May 24th, 2012
Since Anders gave me such a great detail Description of how he created this month’s winning photograph, I decided to make his detail description a separate post. The following is Anders description:
- Canon 5D MK II
- 24-105 lens pulled all the way out to 24
- 2 Speedotron strobes at full power 800 watt seconds
This home is at Kukio beach on the Big Island of Hawaii. Recently, I’ve been very fortunate to have the opportunity to work with the real estate company that lists the homes here. The challenge with all of them is this giant great room with a panoramic view of the ocean and a very bright sun. I’m somewhat new to lighting and as much as possible try to follow Scotts book like a lighting bible. But for rooms like this, I don’t think its possible to do it right with speed lights, so I’ve been renting these old speedotrons from a local photo store and try to apply the same process with more power. For this room I had one strobe camera right in a soft box at full power and placed as high as I could get the stand to go. Hence the hot spot in the upper right. I had another behind an umbrella camera left at full power and full hight. Of course this shot is a blend. The following are the exposures I used to create the final shot. This is what the looked like after some raw processing in adobe camera raw. All shots were f7.1 and iso 400.
I layered these in photoshop and spent some time masking the door, windows, and table. Its all hand blended, no HDR or fusion. I now wish I would have spent more time in post to get the masking just right but I was on a time crunch to get these done, and this is the kind of thing you could spend all day on. So got it to a point that told the story of the space and moved on to the next shot. If I could do it again (I might just do that) there are some very valid critiques I would love to address.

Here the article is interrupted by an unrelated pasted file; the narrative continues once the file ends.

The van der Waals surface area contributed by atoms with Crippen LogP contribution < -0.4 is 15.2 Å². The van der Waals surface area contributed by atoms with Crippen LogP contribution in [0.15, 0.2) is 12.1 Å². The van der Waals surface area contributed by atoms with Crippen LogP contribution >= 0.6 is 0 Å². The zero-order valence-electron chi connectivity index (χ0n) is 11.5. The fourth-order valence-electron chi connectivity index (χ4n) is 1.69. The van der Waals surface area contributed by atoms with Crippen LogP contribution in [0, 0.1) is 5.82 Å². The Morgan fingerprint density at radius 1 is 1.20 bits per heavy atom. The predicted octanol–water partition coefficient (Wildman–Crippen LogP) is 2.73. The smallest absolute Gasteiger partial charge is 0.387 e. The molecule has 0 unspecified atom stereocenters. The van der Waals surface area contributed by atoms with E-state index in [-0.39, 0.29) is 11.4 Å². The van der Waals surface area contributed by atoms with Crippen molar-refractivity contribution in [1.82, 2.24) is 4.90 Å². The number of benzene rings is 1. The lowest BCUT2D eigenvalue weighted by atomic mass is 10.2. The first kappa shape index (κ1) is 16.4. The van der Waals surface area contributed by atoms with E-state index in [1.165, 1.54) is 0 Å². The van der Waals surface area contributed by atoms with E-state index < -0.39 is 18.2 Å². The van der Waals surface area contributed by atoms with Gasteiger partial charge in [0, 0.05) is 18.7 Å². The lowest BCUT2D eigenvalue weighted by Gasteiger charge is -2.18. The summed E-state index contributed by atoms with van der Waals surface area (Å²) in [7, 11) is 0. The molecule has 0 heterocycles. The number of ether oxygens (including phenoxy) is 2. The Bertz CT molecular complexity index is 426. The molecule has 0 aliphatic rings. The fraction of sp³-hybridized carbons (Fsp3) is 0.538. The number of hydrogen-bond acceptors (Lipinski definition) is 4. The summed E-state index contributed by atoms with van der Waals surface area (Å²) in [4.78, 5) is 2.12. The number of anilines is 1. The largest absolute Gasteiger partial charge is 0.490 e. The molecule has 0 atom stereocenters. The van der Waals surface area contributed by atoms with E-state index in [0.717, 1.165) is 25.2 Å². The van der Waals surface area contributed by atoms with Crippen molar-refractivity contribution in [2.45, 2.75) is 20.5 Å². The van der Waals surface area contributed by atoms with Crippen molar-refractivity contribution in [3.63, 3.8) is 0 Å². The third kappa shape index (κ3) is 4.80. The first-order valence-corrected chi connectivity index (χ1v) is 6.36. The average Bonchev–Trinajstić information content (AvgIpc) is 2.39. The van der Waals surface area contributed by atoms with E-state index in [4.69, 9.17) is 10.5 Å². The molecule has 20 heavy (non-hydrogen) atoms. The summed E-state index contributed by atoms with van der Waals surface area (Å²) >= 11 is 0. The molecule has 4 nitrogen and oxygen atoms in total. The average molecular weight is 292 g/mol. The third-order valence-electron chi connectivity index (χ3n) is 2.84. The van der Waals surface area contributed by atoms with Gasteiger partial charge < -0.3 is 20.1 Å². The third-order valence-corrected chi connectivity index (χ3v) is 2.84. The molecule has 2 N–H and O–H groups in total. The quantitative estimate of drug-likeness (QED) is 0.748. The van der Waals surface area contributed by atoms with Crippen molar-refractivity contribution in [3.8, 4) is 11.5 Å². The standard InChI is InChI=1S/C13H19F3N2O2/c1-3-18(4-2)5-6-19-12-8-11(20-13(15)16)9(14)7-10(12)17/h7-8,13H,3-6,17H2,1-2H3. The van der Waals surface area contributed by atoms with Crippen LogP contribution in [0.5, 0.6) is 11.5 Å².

I think the hot spot in the upper right could be brought down to match the overall tone of the room. Thank you Scott
The saturation outside is a little much. Saturation is such a dangerous tool. It is probably the easiest one to overdo. The upper windows don’t match. They should be darker than the sky in the door. Thank you Mike
I didn’t spend much time on white ballance at all as I thought it looked pretty good to begin with. I always like to find a nice balance then warm it up just a touch beyond reality.
There is also some haloing due to making my mask too soft. You can see it most on the left side of the door where the ocean meets the wood.
The transition from in to out could be smoother.
Anyhow, Im so stoked to win. Thank you to Larry, and the Jury and for all the nice comments. If anyone would like to play around with my raw files for this shot and practice some blending I would be glad to share them.